Although cleansing is a major part of many people’s skincare, it often leaves our skin feeling uncomfortably tight. A new study has revealed the mechanisms behind this odd sensation, and it could help cosmetics companies improve the cleansing experience.
The tightness you get after cleansing is easily the worst part of the nighttime routine – instead of feeling nicely purified, it sometimes feels like your skin’s a bit too squeaky clean. This happens because cleansers strip away some of the lipids that help to keep our skin moist, causing the outermost layer of our skin, the stratum corneum, to contract.
But why are we able to perceive this tightening?
Researchers suspected that it involved a particular type of sensory receptor in the skin, known as mechanoreceptors, and used a combination of lab-based experiments, computer modeling, and human trial data to explore this theory.
First, the research team applied six different cleansers and nine different moisturizers on donor skin samples acquired from the cheek, forehead, and abdomen. They measured changes in the stratum corneum after application.
This change data was then plugged into a model of human skin, which would predict the signals that mechanoreceptors would send to the brain – essentially, it would be able to predict which cleansers or moisturizers would make people feel tightness, or not, in their skin.
To confirm the model’s findings, the study compared it to data from human trials, in which people had tested the cleansers and moisturizers and reported how tight their skin felt.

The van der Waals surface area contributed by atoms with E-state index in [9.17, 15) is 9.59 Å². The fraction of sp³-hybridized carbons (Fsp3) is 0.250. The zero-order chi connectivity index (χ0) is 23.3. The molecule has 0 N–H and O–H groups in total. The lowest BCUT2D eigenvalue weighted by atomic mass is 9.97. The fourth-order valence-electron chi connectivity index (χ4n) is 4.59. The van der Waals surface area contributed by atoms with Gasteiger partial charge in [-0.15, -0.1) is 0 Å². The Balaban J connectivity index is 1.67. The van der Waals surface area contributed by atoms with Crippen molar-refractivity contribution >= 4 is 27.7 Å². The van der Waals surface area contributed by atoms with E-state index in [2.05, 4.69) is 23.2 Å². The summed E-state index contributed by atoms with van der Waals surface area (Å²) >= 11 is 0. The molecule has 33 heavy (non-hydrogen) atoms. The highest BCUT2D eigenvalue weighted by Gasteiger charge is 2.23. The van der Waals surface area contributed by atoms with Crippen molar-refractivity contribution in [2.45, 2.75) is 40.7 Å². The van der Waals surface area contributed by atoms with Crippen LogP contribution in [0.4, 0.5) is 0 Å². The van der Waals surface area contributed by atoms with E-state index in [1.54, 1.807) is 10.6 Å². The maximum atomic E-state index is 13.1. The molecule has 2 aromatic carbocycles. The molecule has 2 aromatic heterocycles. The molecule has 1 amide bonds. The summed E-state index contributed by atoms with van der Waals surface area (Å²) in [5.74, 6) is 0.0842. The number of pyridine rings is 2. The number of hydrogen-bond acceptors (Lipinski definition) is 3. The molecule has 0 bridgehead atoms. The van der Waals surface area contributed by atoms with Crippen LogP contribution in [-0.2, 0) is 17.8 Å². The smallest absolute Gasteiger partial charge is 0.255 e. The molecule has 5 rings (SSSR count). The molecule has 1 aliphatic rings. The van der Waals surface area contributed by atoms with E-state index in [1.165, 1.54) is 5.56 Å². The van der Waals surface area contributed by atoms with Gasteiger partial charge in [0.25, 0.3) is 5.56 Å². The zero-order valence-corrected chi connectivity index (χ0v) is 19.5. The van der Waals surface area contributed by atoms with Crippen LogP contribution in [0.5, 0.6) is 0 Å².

“We plotted what we were predicting against what human subjects were telling us, and it all fell on a straight line. In other words, we were predicting exactly what they were telling us,” said Reinhold Dauskardt, one of the study’s authors, in a statement.
“It was an absolutely remarkable correlation with a very high statistical significance.”
The findings support the idea that when we cleanse and the stratum corneum shrinks, the mechanical forces of this process are indeed detected by mechanoreceptors deeper down in the skin. They feed this information back to the brain, which recognizes the signal as a feeling of tightness.
Whilst understanding the neurological impact of skincare products is interesting enough in itself, the study’s results could also have some real-life impacts on future formulations.
“It provides a framework for the development of new products,” Dauskardt explained. “If you’re doing anything to the outer layer of the skin that’s causing it to change its strain state and its stress state, then we can tell you how that information is transmitted and how it will be understood and reported by consumers.”
Hopefully, that means the cleansers of the future won’t make it feel like your skin’s been pegged behind your ears.
The study is published in PNAS Nexus.